The Pirates of Penzance, Coliseum, review: Mike Leigh's debut is fresh, but it’s no Mikado

This is a very enjoyable production, but its tasteful efficiency made me nostalgic for the convivial slapstick of the dear old D’Oyly Carte company

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The Independent Culture

In many ways it’s appropriate that in the English National Opera’s hour of financial need Mike Leigh should ride to the rescue on the wings of Gilbert and Sullivan.

If Jonathan Miller’s Mikado has been an ENO banker for 25 years, why should Leigh’s Pirates of Penzance not prove to be one too?

His film Topsy-Turvy – which recreated the real-life backstage story behind the birth of The Mikado – made plain both his love for G&S and his feel for their period. And although not every film-maker whom ENO has drafted in to direct opera has turned up trumps in the way that Anthony Minghella did with Madam Butterfly, Leigh was clearly a good bet. 

He may once have ruled himself out as an opera director, but recent comments suggested he might be the right stuff. A devotee of G&S since early childhood, he completely gets the Savoy operas’ unique take on reality: the hard edge of their comedy, their anarchic absurdism, their deadpan surrealism so admired by Samuel Beckett.

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Leigh has ridden to the rescue of the ENO in its hour of need (Getty)

He rightly points out that this particular meld of words and music puts Gilbert and Sullivan up there with Offenbach, and that it has inspired many composer-lyricist teams.

Alison Chitty’s fluorescent designs for this production suggest the opening and closing of a camera shutter, and the ship which disgorges the pirates is bandbox-dainty.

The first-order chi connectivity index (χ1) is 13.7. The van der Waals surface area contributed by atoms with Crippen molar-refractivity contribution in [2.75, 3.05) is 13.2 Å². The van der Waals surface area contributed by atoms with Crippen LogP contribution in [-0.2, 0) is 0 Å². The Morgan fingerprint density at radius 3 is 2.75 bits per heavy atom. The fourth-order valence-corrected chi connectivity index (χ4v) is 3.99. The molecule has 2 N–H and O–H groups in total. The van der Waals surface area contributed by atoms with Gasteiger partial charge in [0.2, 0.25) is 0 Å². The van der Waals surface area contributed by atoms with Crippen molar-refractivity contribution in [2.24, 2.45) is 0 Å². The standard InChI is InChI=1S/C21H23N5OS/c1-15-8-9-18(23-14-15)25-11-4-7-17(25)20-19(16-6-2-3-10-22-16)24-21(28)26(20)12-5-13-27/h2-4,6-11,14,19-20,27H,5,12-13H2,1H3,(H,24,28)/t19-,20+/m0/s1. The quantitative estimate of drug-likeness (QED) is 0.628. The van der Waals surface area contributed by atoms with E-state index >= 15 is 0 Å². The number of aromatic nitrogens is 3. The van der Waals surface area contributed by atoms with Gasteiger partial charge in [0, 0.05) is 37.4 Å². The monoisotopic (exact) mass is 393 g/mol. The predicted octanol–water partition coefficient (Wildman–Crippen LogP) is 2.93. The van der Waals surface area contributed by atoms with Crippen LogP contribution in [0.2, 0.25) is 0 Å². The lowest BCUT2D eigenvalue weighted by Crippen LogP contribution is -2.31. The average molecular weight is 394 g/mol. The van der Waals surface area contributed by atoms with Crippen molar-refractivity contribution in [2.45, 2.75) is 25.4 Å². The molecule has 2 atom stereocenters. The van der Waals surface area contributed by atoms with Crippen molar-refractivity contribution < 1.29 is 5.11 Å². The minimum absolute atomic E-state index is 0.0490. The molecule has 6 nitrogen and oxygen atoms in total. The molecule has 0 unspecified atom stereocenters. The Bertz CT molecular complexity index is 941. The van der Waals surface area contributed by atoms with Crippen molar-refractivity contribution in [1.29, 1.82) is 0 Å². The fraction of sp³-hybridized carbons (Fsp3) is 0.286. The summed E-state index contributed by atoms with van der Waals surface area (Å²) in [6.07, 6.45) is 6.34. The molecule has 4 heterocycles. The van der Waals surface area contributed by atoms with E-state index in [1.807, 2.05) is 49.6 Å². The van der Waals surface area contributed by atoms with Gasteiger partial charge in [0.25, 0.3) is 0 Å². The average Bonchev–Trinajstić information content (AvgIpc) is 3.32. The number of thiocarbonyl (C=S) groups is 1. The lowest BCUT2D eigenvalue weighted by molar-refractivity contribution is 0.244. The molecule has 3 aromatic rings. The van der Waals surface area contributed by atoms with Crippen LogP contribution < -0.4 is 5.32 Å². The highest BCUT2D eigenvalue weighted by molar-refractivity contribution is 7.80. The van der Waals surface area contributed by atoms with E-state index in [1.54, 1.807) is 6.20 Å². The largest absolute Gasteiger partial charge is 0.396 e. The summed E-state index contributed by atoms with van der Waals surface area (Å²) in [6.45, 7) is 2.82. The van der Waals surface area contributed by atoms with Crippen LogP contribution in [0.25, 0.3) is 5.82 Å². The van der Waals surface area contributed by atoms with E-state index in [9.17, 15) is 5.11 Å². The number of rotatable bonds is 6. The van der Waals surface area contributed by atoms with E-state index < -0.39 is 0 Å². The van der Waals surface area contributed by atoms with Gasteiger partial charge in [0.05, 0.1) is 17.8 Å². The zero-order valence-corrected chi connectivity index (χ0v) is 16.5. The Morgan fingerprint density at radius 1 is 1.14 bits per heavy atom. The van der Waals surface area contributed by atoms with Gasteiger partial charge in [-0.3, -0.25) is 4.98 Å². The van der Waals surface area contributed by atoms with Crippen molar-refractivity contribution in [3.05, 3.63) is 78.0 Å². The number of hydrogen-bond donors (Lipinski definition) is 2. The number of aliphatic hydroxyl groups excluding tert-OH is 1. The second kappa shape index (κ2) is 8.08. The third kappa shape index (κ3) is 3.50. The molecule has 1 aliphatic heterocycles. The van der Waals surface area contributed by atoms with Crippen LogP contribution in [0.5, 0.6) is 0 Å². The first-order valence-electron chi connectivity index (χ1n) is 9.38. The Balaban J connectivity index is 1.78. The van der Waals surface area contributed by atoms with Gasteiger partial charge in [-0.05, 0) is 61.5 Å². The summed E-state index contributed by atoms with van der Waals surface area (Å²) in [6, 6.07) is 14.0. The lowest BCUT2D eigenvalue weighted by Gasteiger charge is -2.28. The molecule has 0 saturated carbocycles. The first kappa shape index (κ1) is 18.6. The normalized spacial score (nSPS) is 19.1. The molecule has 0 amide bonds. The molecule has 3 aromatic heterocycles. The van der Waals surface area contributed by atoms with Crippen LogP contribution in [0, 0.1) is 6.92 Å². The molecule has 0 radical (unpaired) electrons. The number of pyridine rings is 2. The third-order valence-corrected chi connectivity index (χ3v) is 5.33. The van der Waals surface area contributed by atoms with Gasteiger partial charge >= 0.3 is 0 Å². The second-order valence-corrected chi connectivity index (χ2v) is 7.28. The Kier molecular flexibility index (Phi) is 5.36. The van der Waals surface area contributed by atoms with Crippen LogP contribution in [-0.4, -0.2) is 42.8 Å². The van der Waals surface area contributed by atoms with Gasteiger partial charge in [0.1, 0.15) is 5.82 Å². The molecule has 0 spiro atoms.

The right dramatic tone is established from the start by two principals: Joshua Bloom brings a swashbuckling bass-baritone glamour to the Pirate King, while Robert Murray’s Frederic projects sweet-toned, naïve innocence in a manner reminiscent of the young Bonaventura Bottone.

The choreography wittily takes its cue from the music: when Frederic surprises the “maidens fair” – in bustles and boaters, as befits this period production – in the daring act of taking off their boots to paddle in the sea, they respond like a flock of startled geese.    

 

Claudia Boyle makes a very 21st-century Mabel, knowing rather than virginally shy, and employing her flashy coloratura as a weapon to control her love-lorn swain.

One might have predicted that the role of Major-General Stanley would fit ENO’s premier farceur Andrew Shore like a glove: his commedia dell’arte physicality lights up the stage.

But on the first night his patter-song misfired, being taken so perilously fast that half the jokes were inaudible: sung slower, it would paradoxically have sounded faster (elsewhere, however, conductor David Parry’s zippy tempi do the biz).

Meanwhile, the woefully put-upon Ruth gets an unusual and effective incarnation by Rebecca de Pont Davies, and Jonathan Lemalu’s Sergeant of Police is a lovely comic creation, with a charming West Country burr.

This is a very enjoyable production, but its tasteful efficiency made me nostalgic for the convivial slapstick of the dear old D’Oyly Carte company, which could be so much funnier.

As to whether Mike Leigh will equal Jonathan Miller’s long-running box-office achievement, I’m not sure. Partly because while The Pirates of Penzance is a brilliant jeu d’esprit, The Mikado is a masterpiece.

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